About Careers MedBlog Contact us
Medindia LOGIN REGISTER
Advertisement

Nerve Cell Production Linked With Memory in Humans

by Kathy Jones on August 28, 2010 at 10:59 PM
Font : A-A+

 Nerve Cell Production Linked With Memory in Humans

The production of new nerve cells in the human brain is linked to learning and memory, scientists have found.

The University of Florida researchers provided clues about processes involved in age- and health-related memory loss and reveal potential cellular targets for drug therapy.

Advertisement

The researchers studied how stem cells in a memory-related region of the brain, called the hippocampus, proliferate and change into different types of nerve cells.

"The findings suggest that if we can increase the regeneration of nerve ells in the hippocampus we can alleviate or prevent memory loss in humans," said Florian Siebzehnrubl of the UF College of Medicine.
Advertisement

"This process gives us what pharmacologists call a 'druggable target.'"

In animal studies, it was found that disrupting nerve cell generation resulted in the loss of memory function, while increasing the production of new nerve cells led to improved memory.

To investigate whether the same is true in humans, the UF researchers, in collaboration with colleagues in Germany, studied 23 patients who had epilepsy and varying degrees of associated memory loss.

They analyzed stem cells from brain tissue removed during epilepsy surgery, and evaluated the patients' pre-surgery memory function.

In patients with low memory test scores, stem cells could not generate new nerve cells in laboratory cultures, but in patients with normal memory scores, stem cells were able to proliferate.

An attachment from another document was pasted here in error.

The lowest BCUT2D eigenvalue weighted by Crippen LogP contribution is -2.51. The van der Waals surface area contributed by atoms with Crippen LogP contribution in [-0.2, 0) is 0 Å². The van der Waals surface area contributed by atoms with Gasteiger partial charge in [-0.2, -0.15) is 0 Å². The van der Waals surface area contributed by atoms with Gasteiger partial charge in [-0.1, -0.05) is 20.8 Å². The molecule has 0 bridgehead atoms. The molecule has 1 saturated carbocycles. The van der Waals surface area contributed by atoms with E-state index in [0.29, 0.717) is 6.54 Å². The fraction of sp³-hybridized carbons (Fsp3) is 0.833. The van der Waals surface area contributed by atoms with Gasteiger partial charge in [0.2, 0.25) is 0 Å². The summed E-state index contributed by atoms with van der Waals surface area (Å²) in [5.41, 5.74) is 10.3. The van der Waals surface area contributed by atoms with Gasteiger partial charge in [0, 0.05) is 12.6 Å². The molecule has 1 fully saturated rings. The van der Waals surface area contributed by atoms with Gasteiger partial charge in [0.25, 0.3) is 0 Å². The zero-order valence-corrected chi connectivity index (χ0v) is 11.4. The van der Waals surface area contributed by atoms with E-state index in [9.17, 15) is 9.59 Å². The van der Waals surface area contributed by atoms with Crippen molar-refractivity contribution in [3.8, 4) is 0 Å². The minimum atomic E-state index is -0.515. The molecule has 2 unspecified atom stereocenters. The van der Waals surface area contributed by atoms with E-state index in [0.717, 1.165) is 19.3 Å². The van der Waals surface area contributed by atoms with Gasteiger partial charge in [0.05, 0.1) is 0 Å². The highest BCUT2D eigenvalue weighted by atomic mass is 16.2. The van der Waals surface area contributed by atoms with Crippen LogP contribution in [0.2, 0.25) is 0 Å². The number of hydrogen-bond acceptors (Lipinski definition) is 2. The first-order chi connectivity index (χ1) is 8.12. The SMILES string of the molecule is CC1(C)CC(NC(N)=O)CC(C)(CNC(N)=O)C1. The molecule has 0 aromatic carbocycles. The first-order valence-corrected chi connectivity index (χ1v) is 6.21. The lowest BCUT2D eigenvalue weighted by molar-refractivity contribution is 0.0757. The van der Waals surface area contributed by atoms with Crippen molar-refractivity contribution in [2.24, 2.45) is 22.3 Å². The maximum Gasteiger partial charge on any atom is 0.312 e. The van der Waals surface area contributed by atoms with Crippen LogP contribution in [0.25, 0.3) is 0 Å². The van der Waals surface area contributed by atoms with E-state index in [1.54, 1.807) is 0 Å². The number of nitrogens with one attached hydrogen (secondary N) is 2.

That showed, for the first time, a clear correlation between patient's memory and the ability of their stem cells to generate new nerve cells.

"The study gives us insights on how to approach the problem of cognitive aging and age-related memory loss, with the hope of developing therapies that can improve cognitive health in the aging," said J. Lee Dockery of the McKnight Brain Research Foundation.

"Probably everyone will experience some degree of age-related memory loss as a result of the normal aging process," said Dennis A. Steindler of UF's McKnight Brain Institute.

"There is no reason to believe that this is irreversible, and we must find new approaches and therapeutics for allowing everyone to experience productivity and lifelong memory and learning. Facilitating the generation of new functional neurons in our brains throughout life may be one such approach for helping this cause," he added.

The findings were published in the journal Brain.

Source: ANI
Advertisement

Advertisement
News A-Z
A B C D E F G H I J K L M N O P Q R S T U V W X Y Z
What's New on Medindia
Test  Your Knowledge on Heart
Test Your Knowlege on Genes
Obesity in Teens Make Inroads into Early Atrial Fibrillation
View all
Recommended Reading
News Archive
Date
Category
Advertisement
News Category

Medindia Newsletters Subscribe to our Free Newsletters!
Terms & Conditions and Privacy Policy.

More News on:
Parkinsons Disease Surgical Treatment Brain Exercises to Improve Memory Brachial Plexus Injury Foods to Improve Memory Power Ways to Improve your Intelligence Quotient (IQ) Quick and Easy Ways to Memorize Things 7 Ways How Writing by Hand Improves Brain Power 

Most Popular on Medindia

Nutam (400mg) (Piracetam) Find a Hospital Drug - Food Interactions Vent Forte (Theophylline) How to Reduce School Bag Weight - Simple Tips Hearing Loss Calculator Iron Intake Calculator Selfie Addiction Calculator Calculate Ideal Weight for Infants Blood - Sugar Chart
This site uses cookies to deliver our services. By using our site, you acknowledge that you have read and understand our Cookie Policy, Privacy Policy, and our Terms of Use
×

Nerve Cell Production Linked With Memory in Humans Personalised Printable Document (PDF)

Please complete this form and we'll send you a personalised information that is requested

You may use this for your own reference or forward it to your friends.

Please use the information prudently. If you are not a medical doctor please remember to consult your healthcare provider as this information is not a substitute for professional advice.

Name *

Email Address *

Country *

Areas of Interests